The weekly television dramas of the 1950s were in many respects an unruly, dirty-faced brood of ersatz art; unevenly combining dime store progressivism, woolly performance spontaneity, and impressive feats of technical derring-do, they appear now like primitive relics from an era of confoundingly desultory media developments. The prospective canon of kinescopes compiled in the Criterion Collection’s Golden Age of Television set (preserved from a PBS retrospective in the 1980s) includes a few examples of straight-forward dramatization—the clunky, melodramatic A Wind from the South suffers from the ever-neutering “filmed play” syndrome—but most blend flourishes of cinematic grammar (such as the use of prerecorded montages to suggest the passing of time) with the unnatural didacticism of radio speech (where all must be told rather than shown) and arrive at a pluckily alchemical genre of social theater. And for all its curatorial aspirations, one can’t help view the DVD set’s contents as a series of funhouse mirrors unintentionally reflecting the paranoid, conservative zeitgeist of their time.
The cliché-with-more-than-a-kernel-of-truth regarding the American 1950s typically admonishes the fearful conformity of the middle class (best personified, or compacted into a movement, by McCarthyism), the rise of nuclear family values (the purity of which was threatened, ironically, by godless, Russian atom bombs), and the Faustian exchange required to stray from bourgeois comforts (as Richard Yates’s April Wheeler illustrates with Greek intensity). But among the many aspects of 1950s psychology omitted from this perspective is the role the media played in enforcing repressive ideals even when, or perhaps especially when, broadcasting what might have been considered subversively realist material for a wide audience. The very physical configuration of TV-watching promotes a subtle equality or “commonness”: Not only were programs free to those who could afford sets and endure advertising, but when we observe a television show we look “on” at a small, cozy box in the cloister of our homes rather than “up” at a colossal screen or performers on a proscenium stage. In the digital age these dwarfed, modest images have come a long way, but in the ’50s television owners were still adjusting to the intrusion of visual entertainment into quotidian existence. And judging by the sheer popularity of the “Golden Age” dramas, one can sense that there may have been an implicit need to exchange “spectacle” for pseudo-realism in TV programming as a result—a shift that, in retrospect, seems to have created more opportunities for policing the status quo than for challenging it.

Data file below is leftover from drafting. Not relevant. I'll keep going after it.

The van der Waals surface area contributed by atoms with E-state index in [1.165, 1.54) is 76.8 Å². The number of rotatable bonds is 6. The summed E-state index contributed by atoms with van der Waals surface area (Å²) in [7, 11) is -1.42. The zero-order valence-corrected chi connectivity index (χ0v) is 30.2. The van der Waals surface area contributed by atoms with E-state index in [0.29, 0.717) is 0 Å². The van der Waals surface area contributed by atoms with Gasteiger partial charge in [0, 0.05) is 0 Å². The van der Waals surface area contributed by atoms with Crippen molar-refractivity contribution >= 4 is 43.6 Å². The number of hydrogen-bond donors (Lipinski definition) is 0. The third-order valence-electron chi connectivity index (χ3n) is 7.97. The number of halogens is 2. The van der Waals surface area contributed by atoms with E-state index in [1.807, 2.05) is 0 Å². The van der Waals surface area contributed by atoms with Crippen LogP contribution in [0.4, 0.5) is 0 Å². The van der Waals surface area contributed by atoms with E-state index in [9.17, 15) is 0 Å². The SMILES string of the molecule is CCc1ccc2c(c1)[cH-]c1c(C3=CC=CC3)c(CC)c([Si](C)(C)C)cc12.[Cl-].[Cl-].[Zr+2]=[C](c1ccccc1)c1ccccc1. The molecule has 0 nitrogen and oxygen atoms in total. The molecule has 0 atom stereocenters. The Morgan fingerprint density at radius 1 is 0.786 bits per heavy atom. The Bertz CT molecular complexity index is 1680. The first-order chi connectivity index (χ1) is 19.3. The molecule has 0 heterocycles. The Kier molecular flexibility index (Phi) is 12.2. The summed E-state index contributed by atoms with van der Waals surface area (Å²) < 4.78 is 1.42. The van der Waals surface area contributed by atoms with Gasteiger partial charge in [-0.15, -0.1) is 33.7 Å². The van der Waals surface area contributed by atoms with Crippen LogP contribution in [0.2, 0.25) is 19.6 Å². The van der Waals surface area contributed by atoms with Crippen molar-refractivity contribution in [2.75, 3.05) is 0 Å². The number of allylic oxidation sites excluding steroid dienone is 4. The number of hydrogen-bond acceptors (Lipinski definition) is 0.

There is nothing in Paddy Chayefsky’s Marty—or in any of Rod Serling’s comparable commoner pageants—that even remotely approaches the ferocious sexual vernacular of Tennessee Williams (who rose to power in the late ’40s) or the blunt domestic venom of Harold Pinter (whose productions would be shocking Brits before the decade was out), or even the hard-boiled, observant socio-tragedies of Elia Kazan. Nor is Chayefsky’s “street talk,” which spawned laughably prosaic catchphrases, any more authentic than the dialogue of those three titans. But Chayefsky and Serling had different goals for a different medium, determined partially by what kinds of stories were allowable, and more importantly desired, on network television. They essayed comforting contemporary fables mimicking the cadence of real life as it was imagined and aspired to more than actually lived—which is why, of course, the allegorical Marty (played with phenomenally calibrated instincts by Actor’s Studio graduate Rod Steiger) is both homely and lonely until pairing up with an equally homely and lonely mate. The inescapably condescending but slyly tradition-affirming point is not that love conquers ennui, ugliness, or Oedipal complexes, but that ordinary people can be redeemed simply by championing their most superficial flaws. Serling’s office-drama Patterns is similarly problematic, depicting the dour, cutthroat world of industry where CEOs exploit workers into dotage, and then discard them. And while the crackerjack ending was deemed “anti-cliché” by Andrew Sarris, it actually marks the start of another petty business-on-TV formula: That of the supercilious boss who only trusts the employee with enough spunk to stand up to him.